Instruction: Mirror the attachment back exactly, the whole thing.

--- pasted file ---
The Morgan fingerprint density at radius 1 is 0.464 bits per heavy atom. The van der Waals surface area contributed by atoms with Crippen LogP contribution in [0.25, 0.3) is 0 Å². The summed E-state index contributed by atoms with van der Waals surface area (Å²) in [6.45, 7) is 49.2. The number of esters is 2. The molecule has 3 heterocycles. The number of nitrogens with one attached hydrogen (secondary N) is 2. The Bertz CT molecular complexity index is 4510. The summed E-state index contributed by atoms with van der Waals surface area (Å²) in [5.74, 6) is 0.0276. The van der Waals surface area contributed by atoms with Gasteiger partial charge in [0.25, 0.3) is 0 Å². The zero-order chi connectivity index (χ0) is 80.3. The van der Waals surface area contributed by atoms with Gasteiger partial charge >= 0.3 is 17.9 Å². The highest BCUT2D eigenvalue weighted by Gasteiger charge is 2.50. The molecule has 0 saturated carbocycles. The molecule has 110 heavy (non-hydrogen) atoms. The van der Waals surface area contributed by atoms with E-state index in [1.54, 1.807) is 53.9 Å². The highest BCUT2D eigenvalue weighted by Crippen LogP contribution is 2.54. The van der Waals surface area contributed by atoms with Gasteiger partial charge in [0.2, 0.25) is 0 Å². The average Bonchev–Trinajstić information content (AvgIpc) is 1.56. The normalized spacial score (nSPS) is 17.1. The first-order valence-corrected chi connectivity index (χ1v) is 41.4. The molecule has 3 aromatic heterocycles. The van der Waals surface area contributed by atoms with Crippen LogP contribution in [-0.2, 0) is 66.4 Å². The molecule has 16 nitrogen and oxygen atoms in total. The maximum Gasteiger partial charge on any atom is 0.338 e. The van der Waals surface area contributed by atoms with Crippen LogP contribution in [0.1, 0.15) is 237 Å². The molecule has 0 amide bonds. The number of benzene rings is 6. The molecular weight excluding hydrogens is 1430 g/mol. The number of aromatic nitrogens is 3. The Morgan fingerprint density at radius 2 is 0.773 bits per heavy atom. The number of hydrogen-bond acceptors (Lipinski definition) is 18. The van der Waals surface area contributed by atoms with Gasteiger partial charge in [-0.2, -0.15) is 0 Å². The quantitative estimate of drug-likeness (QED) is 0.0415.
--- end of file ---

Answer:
The Morgan fingerprint density at radius 1 is 0.464 bits per heavy atom. The van der Waals surface area contributed by atoms with Crippen LogP contribution in [0.25, 0.3) is 0 Å². The summed E-state index contributed by atoms with van der Waals surface area (Å²) in [6.45, 7) is 49.2. The number of esters is 2. The molecule has 3 heterocycles. The number of nitrogens with one attached hydrogen (secondary N) is 2. The Bertz CT molecular complexity index is 4510. The summed E-state index contributed by atoms with van der Waals surface area (Å²) in [5.74, 6) is 0.0276. The van der Waals surface area contributed by atoms with Gasteiger partial charge in [0.25, 0.3) is 0 Å². The zero-order chi connectivity index (χ0) is 80.3. The van der Waals surface area contributed by atoms with Gasteiger partial charge >= 0.3 is 17.9 Å². The highest BCUT2D eigenvalue weighted by Gasteiger charge is 2.50. The molecule has 0 saturated carbocycles. The molecule has 110 heavy (non-hydrogen) atoms. The van der Waals surface area contributed by atoms with E-state index in [1.54, 1.807) is 53.9 Å². The highest BCUT2D eigenvalue weighted by Crippen LogP contribution is 2.54. The van der Waals surface area contributed by atoms with Gasteiger partial charge in [0.2, 0.25) is 0 Å². The average Bonchev–Trinajstić information content (AvgIpc) is 1.56. The normalized spacial score (nSPS) is 17.1. The first-order valence-corrected chi connectivity index (χ1v) is 41.4. The molecule has 3 aromatic heterocycles. The van der Waals surface area contributed by atoms with Crippen LogP contribution in [-0.2, 0) is 66.4 Å². The molecule has 16 nitrogen and oxygen atoms in total. The maximum Gasteiger partial charge on any atom is 0.338 e. The van der Waals surface area contributed by atoms with Crippen LogP contribution in [0.1, 0.15) is 237 Å². The molecule has 0 amide bonds. The number of benzene rings is 6. The molecular weight excluding hydrogens is 1430 g/mol. The number of aromatic nitrogens is 3. The Morgan fingerprint density at radius 2 is 0.773 bits per heavy atom. The number of hydrogen-bond acceptors (Lipinski definition) is 18. The van der Waals surface area contributed by atoms with Gasteiger partial charge in [-0.2, -0.15) is 0 Å². The quantitative estimate of drug-likeness (QED) is 0.0415.